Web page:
Australian culture has a deep well of toxic masculinity. For myself as a mother, I often summarise this in my head as a phrase I have constantly heard used about my own sons and other boys. Boys will be boys. The Australian rock band The Choirboys had an image that encapsulated this attitude, so it’s no surprise they had a song called Boys will be Boys. The lyrics give a good insight into this phrase. Here are some:
“He's so good at being bad”
“You're gonna have to take me like I am”
“Boys will be boys
You know they don't have a choice.”
Whenever one of my sons or their male friends misbehave, odds are someone will turn around with an indulgent smile and say “boys will be boys”. If it is about one of my sons, I usually retort something like, actually my boys better well behave.
There is a defeatist view about human behaviour in this slogan that doesn’t reflect the fullness of our biblical understanding of what it is to be human. It encapsulates our tendency to sin, but not our call to transformation. Moreover, it suggests we expect less from our boys than we do our girls. What a strange and dangerous view of gender we have if we give men power, but expect better behaviour from women. It seems the opposite of the saying of Jesus from Luke 12:48: From everyone to whom much has been given, much will be required; and from one to whom much has been entrusted, even more will be demanded. Have you ever looked at the context of that verse? It’s a parable about unfaithful servants. Hear what unfaithful servants are like, in v45: those who beat those under them and get drunk. We all know the result of drunkenness when combined with entitlement don’t we? With such people, it fuels further abuse. This isn’t a bland stewardship verse. It is about the use of power.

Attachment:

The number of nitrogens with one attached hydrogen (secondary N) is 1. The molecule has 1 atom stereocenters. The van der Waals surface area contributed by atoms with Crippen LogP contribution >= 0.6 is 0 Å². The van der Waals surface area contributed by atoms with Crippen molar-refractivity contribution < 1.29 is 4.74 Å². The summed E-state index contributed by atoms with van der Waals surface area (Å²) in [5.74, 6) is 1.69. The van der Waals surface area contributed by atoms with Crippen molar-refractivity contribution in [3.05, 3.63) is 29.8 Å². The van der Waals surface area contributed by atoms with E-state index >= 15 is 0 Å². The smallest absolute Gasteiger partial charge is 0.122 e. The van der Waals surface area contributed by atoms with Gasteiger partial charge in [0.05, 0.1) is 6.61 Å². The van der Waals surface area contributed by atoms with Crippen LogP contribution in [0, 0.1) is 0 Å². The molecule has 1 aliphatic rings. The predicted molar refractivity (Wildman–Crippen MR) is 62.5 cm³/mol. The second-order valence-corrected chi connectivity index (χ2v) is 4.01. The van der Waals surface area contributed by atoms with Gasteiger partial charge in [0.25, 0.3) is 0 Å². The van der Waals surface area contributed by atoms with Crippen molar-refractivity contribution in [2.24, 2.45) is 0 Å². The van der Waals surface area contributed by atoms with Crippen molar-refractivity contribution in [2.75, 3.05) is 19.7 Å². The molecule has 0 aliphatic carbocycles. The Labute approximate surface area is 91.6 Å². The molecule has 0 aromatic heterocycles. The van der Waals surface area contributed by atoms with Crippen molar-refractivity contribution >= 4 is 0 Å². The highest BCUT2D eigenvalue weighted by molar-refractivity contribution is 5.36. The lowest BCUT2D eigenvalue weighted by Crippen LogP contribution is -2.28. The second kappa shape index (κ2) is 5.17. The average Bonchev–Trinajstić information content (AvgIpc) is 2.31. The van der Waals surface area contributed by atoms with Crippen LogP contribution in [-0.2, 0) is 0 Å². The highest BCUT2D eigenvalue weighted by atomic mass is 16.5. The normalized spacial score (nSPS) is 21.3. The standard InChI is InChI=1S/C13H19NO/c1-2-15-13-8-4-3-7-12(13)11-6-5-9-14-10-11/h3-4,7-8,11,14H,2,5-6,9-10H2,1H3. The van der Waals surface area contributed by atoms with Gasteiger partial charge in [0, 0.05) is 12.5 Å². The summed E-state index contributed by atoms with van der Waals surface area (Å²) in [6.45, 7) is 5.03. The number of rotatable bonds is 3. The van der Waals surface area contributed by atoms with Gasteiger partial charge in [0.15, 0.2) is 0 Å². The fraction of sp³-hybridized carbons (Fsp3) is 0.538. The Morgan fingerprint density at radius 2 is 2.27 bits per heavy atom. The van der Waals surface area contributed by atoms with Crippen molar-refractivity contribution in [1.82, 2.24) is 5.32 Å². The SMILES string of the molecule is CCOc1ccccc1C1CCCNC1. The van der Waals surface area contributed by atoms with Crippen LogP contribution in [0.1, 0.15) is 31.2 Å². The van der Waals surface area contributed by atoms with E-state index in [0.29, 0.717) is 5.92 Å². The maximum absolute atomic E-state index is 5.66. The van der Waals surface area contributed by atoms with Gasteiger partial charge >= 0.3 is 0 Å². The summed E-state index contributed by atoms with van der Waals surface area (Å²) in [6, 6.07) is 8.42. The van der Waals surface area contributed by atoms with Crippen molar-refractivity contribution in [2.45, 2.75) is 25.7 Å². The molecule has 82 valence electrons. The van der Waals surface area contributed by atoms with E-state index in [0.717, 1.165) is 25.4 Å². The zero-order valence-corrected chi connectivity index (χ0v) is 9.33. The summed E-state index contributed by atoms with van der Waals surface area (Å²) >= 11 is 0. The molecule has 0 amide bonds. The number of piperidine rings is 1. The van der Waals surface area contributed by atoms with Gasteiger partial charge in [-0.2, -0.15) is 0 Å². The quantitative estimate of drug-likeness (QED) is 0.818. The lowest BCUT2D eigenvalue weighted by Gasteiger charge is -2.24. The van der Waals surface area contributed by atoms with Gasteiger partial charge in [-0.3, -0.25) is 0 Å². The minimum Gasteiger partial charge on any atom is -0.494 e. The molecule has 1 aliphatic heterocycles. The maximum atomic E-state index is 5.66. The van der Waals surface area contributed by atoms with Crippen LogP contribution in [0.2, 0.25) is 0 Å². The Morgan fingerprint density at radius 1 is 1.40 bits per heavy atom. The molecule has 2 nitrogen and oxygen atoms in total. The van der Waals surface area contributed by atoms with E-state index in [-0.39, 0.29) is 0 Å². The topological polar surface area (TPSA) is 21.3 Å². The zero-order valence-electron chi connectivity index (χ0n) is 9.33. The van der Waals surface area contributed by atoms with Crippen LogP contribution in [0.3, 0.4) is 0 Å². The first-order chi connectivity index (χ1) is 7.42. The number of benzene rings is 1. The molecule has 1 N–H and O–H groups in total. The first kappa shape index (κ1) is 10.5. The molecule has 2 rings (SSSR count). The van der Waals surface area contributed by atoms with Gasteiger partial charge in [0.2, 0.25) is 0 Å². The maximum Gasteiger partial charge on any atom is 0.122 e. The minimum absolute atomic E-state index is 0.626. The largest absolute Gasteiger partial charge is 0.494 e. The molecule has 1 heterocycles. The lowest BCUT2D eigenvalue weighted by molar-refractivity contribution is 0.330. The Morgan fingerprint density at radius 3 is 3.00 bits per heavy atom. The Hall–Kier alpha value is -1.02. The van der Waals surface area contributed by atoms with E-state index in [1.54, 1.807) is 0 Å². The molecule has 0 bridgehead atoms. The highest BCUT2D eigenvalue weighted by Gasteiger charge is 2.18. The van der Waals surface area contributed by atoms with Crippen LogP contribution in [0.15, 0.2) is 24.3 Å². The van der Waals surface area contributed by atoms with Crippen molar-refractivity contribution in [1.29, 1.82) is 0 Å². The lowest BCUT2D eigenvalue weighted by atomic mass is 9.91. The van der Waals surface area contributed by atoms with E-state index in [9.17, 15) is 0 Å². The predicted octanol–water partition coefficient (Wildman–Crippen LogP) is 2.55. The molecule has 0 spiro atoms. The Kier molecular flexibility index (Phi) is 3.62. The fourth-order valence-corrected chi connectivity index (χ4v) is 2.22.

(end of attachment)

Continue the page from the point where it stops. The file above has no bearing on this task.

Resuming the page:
And those little boys whose bad behaviour is excused, they grow up, and my experience is as men they do get away with treatment of others for which women would be condemned. We say, oh well, that’s what you expect from those alpha male types. And the men who refuse to aspire to alpha male status are denigrated as weak or effeminate.